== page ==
CSN Login
Members Online: 7

You are here

Traveling

JohnBinDC's picture
JohnBinDC
Posts: 91
Joined: Nov 2010

Friends,
I wish you the very best for 2011 and hope you and your loved ones have a tremendous year and that we all have success in our battles against cancer. That would be the best thing that could happen in this New Year!

Over the holidays, I was lucky enough to travel from the DC area to Arizona to visit with family. It was a great trip, but I did notice that traveling with cancer as my associate made me look at things a bit differently.

First, the Airlines have a strange way of communicating with passengers. As we were on our way to Dallas, the pilot interrupted my playing of “Angry Birds” with an announcement that there was “a little weather in Dallas”. His announcement went something like this: “ladies and gentlemen, we are expecting a smooth flight today, but there is a little weather in Dallas which may cause some slight delays as we approach the airport”. So here I am thinking that I need to get to places where there is no weather. I did not realize that the National Weather Service has issued a cease and desist order for places like Florida and Arizona who lure tourists with promises of good weather. After listening to our captain I now realize that sunshine is NOT weather, therefore states cannot talk about good weather because there is either a “little weather”, which means you have a risk of being killed by a tornado, or no weather at all. Having cancer has cured my fear of flying into a “little weather” so I can now “weather” the storm as I hope to get to a place with no weather.

When we landed in Dallas, the flight attendant said “We’d like to be the first to welcome you to Dallas”. So I thought, okay, you can be the first so go ahead. There was not another sound about welcoming and all we were told was to stay in our seats until the aircraft had parked at the gate. After we got off the aircraft, someone inside the terminal said “Welcome to Dallas”. So I am thinking of how to break the news to the flight attendant that she was not the first to welcome us to Dallas, even though she professed a desire to be first. I don’t like breaking bad news to people so I decided to skip the issue. Next time, I’ll be sure to give permission to the flight crew to welcome us to our destination, so they won’t be left hanging when they would like to be the first to welcome us.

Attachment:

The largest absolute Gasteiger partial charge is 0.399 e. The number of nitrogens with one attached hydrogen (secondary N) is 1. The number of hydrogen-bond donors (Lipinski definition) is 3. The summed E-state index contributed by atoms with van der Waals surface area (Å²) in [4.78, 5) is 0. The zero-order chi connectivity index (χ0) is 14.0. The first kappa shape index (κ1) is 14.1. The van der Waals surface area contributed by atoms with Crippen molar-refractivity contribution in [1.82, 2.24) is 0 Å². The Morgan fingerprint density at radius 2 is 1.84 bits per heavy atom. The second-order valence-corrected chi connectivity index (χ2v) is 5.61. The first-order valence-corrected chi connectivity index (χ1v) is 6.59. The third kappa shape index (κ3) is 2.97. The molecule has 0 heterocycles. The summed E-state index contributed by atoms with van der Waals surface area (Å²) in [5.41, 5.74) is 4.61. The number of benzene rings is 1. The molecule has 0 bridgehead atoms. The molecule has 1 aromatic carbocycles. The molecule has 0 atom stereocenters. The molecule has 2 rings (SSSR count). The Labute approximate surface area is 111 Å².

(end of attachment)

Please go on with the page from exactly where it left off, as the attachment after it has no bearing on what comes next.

The car rental experience got me a little exasperated. The car was fine, but the options for entertainment left a lot to be desired. Like me, you have probably heard that maintaining a good sense of humor is one of the keys to fighting diseases such as cancer. With this in mind, I asked the rental agent if our car was equipped with a radio that would pick up comedy stations. He replied “Sure, your car is equipped with serious satellite radio”. Well, he obviously didn’t understand my request. I reiterated that I did not want serious radio, but wanted comedy as it helps to cure cancer. He again said that is no problem, that the car has serious satellite radio. By now I am totally frustrated and getting very angry, just what I don’t need as I battle cancer with asparagus, Ginger (the Gilligan Island’s Ginger), avoiding Saran Wrap and, I had hoped, a bit of comedy. No matter how hard I tried, I could not get this guy to offer anything but serious radio, so I decided to use the standard AM/FM. I later found they charged for this serious radio (it must be used by Police Investigators, Coroners, and the like). If they charged for serious radio, the comedy type was probably too expensive anyway, so in hindsight, I am probably lucky they only offered the serious kind.

I wish you all a tremendous 2011 and want us to all meet here same time next year!

John

stayingcalm's picture
stayingcalm
Posts: 656
Joined: Feb 2007

Almost swallowed a whole lifesaver there, John! I love how you find a way to make the smallest things funny ;-)
Deb

mamacita5's picture
mamacita5
Posts: 254
Joined: May 2010

My doctor says to make sure I laugh every day, and YOU made me laugh. Thanks John!

z's picture
z
Posts: 1414
Joined: May 2009

Hi John, After my dx I wasn't afraid to fly either, I was thinking if we crash I won't have to get the results of my 1st biopsy after my 1st cancer tx was finished. I really enjoyed the flight. I use to fly a lot when I was a child up until teenage years and it never bothered me. Now I have a new perspective and once your in the plane you have no control, and whatever happens is out of your hands, so I choose to enjoy the scenery. Lori

lekkerone
Posts: 199
Joined: Jan 2011

Hi John
I tried to ask this question but I think I didn't post it correctly. I had a lower left lung lobectomy on Dec. 1. I had previously plannned a trip to South Africa for March....I live in Canada. My friends in SA are encouraging me to still set the trip as a goal at a later date. I have been there before and understand how long the trip is. My question is, how is your breathing at 35,000 feet up?
Thanks.
Diane

JohnBinDC's picture
JohnBinDC
Posts: 91
Joined: Nov 2010

Diane, I flew two weeks after a thoracotomy, which ended up being a wedge resection. I had no problem, other than the discomfort from the surgery. If your doc says no problem, I would take the opportunbity to get away from the Canadian cold weather.

Best wishes to you and I hope you hve a good journey.

John

lekkerone
Posts: 199
Joined: Jan 2011

Thanks so much for the quick response. I think I will shoot for November when I can walk though all of those airports more comfortably. I am so pleased that it is doable.
We all need something to look forward to I think.

Subscribe to Comments for "Traveling"